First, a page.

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Eye On Boise

Testimony: ‘Vagueness in these terms,’ ‘Discrimination must be stopped,’ ‘I’ve been fired for being gay’

Jim Rodney Busbee testifies in favor of HB 2 on Tuesday evening (Betsy Russell)
Jim Rodney Busbee testifies in favor of HB 2 on Tuesday evening (Betsy Russell)

More testimony from tonight’s hearing on HB 2:

Barry Peters said he thought the term “sexual orientation” in HB 2 could be interpreted as including pedophilia. He said if he had a four-plex to rent and had families with children in three of the four units, and was approached by a prospective tenant, “and in my background check I find this person has been convicted of pedophilia, they’ve served their sentence, am I free to not approve them as a tenant in this building on this basis? Under this bill the answer is emphatically no. … That person would be very free to file a complaint with the Human Rights Commission … would be free to pursue even criminal proceedings against the owner, the manager of that property. That is the nature of vagueness in these terms.”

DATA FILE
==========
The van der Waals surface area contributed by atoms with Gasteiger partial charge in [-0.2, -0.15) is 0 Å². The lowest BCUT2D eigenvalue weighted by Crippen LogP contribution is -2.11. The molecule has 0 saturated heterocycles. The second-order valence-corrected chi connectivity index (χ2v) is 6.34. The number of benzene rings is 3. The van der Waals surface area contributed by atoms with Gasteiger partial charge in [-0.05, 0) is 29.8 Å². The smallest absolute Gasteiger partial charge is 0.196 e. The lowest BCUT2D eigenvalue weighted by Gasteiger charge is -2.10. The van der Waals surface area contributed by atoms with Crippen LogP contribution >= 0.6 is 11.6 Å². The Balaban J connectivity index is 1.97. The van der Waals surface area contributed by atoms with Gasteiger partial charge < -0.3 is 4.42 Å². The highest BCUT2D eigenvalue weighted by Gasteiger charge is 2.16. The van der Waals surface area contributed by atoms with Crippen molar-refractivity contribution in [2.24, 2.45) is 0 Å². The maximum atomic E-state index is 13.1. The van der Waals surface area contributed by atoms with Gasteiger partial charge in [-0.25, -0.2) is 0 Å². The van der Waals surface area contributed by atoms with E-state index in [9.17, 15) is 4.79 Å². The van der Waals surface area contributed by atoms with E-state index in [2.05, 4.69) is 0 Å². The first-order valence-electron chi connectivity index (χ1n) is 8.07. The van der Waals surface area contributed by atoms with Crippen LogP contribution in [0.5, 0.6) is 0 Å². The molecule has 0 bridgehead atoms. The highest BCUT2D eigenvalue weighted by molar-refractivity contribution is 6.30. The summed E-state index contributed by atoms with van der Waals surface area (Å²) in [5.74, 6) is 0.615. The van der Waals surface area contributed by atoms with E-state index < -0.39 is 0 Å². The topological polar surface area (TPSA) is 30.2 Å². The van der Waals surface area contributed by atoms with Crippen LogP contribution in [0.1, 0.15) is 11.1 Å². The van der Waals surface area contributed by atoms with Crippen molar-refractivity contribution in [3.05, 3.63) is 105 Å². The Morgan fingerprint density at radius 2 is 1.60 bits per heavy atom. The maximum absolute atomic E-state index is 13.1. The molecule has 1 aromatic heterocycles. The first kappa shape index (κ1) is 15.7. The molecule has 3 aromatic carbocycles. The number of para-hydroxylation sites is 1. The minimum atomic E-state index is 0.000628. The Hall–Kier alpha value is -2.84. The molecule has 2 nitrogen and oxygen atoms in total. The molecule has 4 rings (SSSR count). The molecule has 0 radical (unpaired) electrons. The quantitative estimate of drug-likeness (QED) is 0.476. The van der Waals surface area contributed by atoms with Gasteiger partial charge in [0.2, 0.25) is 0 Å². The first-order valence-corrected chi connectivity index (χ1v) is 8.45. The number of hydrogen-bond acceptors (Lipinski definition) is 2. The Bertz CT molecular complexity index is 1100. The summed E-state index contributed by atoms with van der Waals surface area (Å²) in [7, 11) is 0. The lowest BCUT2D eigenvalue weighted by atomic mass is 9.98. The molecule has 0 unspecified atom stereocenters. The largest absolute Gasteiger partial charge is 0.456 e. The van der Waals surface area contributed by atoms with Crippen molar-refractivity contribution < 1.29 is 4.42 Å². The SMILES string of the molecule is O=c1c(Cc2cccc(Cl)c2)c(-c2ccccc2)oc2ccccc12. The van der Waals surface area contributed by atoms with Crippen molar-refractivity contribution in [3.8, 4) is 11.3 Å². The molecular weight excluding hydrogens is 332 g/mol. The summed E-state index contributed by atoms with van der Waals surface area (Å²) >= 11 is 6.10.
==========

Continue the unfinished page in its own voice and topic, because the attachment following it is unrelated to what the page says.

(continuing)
Michael Case, a member of the clergy of the Episcopal Church, told the committee, “Idaho is my home. My husband and I have raised three children here. My grandchild is being raised here. If I present myself as an ordained man, father of three, then I’m protected. The minute I add the fact that I’m also a gay man, that protection no longer exists. I cannot present myself as a partial person. I am either all or I am nothing. Until we are all protected, none of us are protected. Discrimination must be stopped.”

Jim Rodney Busbee, pictured above, told of how he wasn’t harassed in high school, because he was the jock – the one who took two girls to the senior prom. His voice breaking with emotion, he said, “I learned that being forced to live a lie slowly kills you from the inside out. … At the age of 16 I confided in my youth leaders about my problem. They devised a plan to make me straight. For two years I was raped. ... This was to ‘help me appreciate women.’ My life spun into a dark depression. … I sat up all night praying for God, that he would make me normal.” He said, “I’ve been rejected for who I am, and I’ve grown from it. I’ve been fired for being gay. I’ve been told ‘I don’t rent to gays,’ from a local rental company here in Boise, Idaho.” He urged passage of the bill, saying, “You have the opportunity to let thousands of Idahoans sleep in peace tonight, knowing that when they wake up tomorrow they can’t be fired for being gay, lesbian or transgender.”

Betsy Z. Russell
Betsy Z. Russell joined The Spokesman-Review in 1991. She currently is a reporter in the Boise Bureau covering Idaho state government and politics, and other news from Idaho's state capital.

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